Following violence, increased security planned for 2016 J’Ouvert festival in Brooklyn

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BROOKLYN — New York City officials do not want a repeat of the violence at the 2015 J'Ouvert festival in Brooklyn.

Revelers on Sept. 7, 2015, participate in Jouvert, an annual Caribbean street festival, celebrated each Labor Day in the Brooklyn borough of New York City. (Stephanie Keith/Getty Images)

Revelers on Sept. 7, 2015, participate in Jouvert, an annual Caribbean street festival, celebrated each Labor Day in the Brooklyn borough of New York City. (Stephanie Keith/Getty Images)

Mayor Bill DeBlasio and Police Commissioner Bill Bratton are expected to hold a press conference late Wednesday morning to discuss security measures for the annual overnight street party leading up to the West Indian Day Parade.

The city already announced it's planning to double the amount of police officers patrolling the event celebrating Caribbean culture.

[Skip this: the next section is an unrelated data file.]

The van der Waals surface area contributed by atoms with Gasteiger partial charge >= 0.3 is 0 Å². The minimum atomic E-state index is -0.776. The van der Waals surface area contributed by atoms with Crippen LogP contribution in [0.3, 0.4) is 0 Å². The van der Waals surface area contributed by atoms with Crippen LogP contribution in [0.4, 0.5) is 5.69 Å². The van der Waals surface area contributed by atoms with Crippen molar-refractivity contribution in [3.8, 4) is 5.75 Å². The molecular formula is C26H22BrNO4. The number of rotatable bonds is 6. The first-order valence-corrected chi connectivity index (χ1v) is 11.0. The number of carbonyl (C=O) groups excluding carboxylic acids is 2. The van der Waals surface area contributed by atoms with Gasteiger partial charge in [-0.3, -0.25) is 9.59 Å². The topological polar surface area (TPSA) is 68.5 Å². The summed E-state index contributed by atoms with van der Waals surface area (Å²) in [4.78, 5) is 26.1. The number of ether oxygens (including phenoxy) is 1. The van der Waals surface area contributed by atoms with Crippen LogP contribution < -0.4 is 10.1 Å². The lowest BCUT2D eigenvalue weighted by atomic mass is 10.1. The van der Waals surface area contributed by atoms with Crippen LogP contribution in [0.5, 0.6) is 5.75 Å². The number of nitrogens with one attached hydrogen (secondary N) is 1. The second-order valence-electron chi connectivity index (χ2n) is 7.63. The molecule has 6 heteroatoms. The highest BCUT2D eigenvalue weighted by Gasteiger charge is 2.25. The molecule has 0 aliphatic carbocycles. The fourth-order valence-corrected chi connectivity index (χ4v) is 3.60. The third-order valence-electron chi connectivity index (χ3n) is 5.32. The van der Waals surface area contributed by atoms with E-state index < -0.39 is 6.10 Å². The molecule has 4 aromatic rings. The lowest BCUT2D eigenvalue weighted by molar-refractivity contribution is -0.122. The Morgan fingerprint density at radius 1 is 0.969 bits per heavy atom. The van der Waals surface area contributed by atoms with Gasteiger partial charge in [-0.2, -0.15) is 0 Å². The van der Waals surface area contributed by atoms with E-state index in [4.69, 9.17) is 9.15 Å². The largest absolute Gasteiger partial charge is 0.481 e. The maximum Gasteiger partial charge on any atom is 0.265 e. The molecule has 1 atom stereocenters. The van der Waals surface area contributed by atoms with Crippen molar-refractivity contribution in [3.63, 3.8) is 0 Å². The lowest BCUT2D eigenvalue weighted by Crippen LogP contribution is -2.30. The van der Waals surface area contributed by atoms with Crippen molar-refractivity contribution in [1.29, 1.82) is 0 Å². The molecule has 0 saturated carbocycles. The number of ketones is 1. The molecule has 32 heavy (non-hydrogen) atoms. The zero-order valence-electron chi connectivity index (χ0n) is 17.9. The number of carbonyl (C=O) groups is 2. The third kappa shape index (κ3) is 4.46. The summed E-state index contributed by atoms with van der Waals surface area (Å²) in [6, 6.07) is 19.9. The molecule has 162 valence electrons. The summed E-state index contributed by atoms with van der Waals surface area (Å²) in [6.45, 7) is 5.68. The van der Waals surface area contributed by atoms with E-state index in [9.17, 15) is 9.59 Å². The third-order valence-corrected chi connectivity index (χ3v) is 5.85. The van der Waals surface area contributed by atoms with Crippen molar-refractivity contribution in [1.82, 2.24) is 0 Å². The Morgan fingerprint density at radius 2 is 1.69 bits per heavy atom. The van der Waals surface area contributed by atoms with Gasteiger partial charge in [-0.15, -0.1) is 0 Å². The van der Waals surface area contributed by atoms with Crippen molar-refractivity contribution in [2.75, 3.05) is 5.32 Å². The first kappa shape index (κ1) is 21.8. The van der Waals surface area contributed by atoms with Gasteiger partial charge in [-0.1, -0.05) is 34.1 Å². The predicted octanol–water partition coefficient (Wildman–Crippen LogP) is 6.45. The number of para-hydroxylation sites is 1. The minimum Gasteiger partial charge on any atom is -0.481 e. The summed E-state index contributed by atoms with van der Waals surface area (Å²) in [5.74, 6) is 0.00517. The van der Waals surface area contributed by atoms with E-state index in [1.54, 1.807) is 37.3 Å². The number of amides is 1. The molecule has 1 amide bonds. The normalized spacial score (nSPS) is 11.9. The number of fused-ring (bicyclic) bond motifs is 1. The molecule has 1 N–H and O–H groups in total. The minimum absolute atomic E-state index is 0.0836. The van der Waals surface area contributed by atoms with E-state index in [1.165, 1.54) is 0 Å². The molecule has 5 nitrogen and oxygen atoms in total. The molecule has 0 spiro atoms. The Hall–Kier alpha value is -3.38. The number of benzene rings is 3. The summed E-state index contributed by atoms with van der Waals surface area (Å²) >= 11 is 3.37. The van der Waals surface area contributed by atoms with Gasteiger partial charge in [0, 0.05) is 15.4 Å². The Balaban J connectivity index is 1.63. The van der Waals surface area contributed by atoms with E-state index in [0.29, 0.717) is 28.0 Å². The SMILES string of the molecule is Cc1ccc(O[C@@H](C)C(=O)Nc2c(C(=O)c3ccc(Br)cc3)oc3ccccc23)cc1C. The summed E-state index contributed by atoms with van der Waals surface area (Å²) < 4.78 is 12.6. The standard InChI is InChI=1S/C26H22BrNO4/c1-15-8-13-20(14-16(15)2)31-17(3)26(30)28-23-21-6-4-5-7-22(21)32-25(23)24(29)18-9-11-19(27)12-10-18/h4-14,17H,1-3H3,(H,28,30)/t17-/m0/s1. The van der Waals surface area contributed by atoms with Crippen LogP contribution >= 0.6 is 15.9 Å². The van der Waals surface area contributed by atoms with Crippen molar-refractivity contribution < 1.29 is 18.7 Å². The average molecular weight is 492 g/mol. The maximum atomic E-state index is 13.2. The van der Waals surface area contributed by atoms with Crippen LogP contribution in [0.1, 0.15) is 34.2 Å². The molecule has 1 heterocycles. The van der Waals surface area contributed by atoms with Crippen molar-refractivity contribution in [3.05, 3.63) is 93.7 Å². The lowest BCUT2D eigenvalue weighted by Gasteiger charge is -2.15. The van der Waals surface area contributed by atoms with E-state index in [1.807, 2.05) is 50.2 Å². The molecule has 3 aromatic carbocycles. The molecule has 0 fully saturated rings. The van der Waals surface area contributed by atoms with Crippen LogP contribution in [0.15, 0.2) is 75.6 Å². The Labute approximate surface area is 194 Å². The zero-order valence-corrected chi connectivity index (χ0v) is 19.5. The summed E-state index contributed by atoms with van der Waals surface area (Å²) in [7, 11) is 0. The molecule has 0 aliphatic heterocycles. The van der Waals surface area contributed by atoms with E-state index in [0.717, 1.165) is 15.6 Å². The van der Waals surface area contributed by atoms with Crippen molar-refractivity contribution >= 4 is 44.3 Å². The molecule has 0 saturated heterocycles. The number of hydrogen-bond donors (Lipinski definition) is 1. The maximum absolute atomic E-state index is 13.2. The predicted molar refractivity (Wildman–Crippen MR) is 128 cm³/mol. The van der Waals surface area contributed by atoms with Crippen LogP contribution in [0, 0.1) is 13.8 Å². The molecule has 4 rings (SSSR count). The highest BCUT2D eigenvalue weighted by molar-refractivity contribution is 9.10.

Last year, an aide to Gov. Cuomo, Carey Gabay, was caught in gang cross fire. He died of his injuries. Another man was stabbed to death at Grand Army Plaza.

Last week, police posted a flier in surrounding neighborhoods telling people not to shoot or stab anyone during J'Ouvert. It offended some, but the city said it will not tolerate the violence at what should be a joyful celebration leading up to the West Indian Day Parade.

In addition to an increased police presence, 200 light towers will be installed.

J'Ouvert officially kicks off at Grand Army Plaza at 4am on Labor Day. But people usually begin partying earlier in the morning.

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